In years past I painted a sweatshirt with a picture of the Grinch for my father... He loved it.  I also made him a stain glass of the New York State Conservation emblem, which he was an officer for 25+years.  When my boys were little and were completely enthralled with Teenage Mutant Ninja Turtles we made a "sewer city" of PVC pipes on a 4'x4' piece of plywood. 
I have been a licensed massage therapist for the past eight years and  I have begun giving a gift to my monthly, loyal patrons.  Twice I have sewn  microwave able neck warmers, given homemade soap, purchased from a local musician his soothing guitar CD, and this year, although not made by me, I am giving a canvas tote bag with my logo, "massage for the health of it" and the favorite mint candy I have in my office.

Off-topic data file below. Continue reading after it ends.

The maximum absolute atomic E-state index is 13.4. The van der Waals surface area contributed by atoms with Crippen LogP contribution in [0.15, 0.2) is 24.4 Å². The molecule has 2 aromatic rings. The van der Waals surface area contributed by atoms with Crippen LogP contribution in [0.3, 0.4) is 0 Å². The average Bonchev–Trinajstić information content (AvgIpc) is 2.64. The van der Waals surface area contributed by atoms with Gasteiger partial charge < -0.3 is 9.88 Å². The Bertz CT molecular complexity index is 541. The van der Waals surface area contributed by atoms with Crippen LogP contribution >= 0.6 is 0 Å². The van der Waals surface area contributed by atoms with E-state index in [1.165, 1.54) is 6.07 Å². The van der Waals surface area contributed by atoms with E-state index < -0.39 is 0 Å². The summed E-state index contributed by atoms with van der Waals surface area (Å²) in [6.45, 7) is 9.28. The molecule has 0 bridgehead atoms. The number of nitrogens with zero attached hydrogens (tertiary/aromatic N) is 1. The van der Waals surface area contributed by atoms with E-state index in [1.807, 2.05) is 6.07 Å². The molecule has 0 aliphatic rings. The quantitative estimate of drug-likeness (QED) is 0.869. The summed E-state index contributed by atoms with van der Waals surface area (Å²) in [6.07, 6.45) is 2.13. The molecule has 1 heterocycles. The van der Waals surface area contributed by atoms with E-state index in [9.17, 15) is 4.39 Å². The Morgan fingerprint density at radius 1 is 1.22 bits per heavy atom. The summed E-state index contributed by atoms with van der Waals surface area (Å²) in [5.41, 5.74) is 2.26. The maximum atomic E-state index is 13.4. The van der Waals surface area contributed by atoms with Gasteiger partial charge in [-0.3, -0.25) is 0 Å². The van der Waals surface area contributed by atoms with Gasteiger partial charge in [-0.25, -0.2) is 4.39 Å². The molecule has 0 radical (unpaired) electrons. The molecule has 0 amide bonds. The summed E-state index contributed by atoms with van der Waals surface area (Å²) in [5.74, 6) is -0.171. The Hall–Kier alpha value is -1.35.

It is,however, harder and harder for the ideas to come.  I am not sure if it is because of so many consumer products we are faced with throughout this time of year.   I find that my mood and desire for the holiday is less than festive because of the pressure of gift giving.  It's just too much.
This year, however, I feel festive.  It is because I have found the most precious gifts for my loved ones.  Gifts that are personal  things I remembered hearing them mention and remembered.  My heart if full at least one more year with joy for the meaning of Christmas because I have touched on the act of giving with love and meaning once again.
Beth Tilley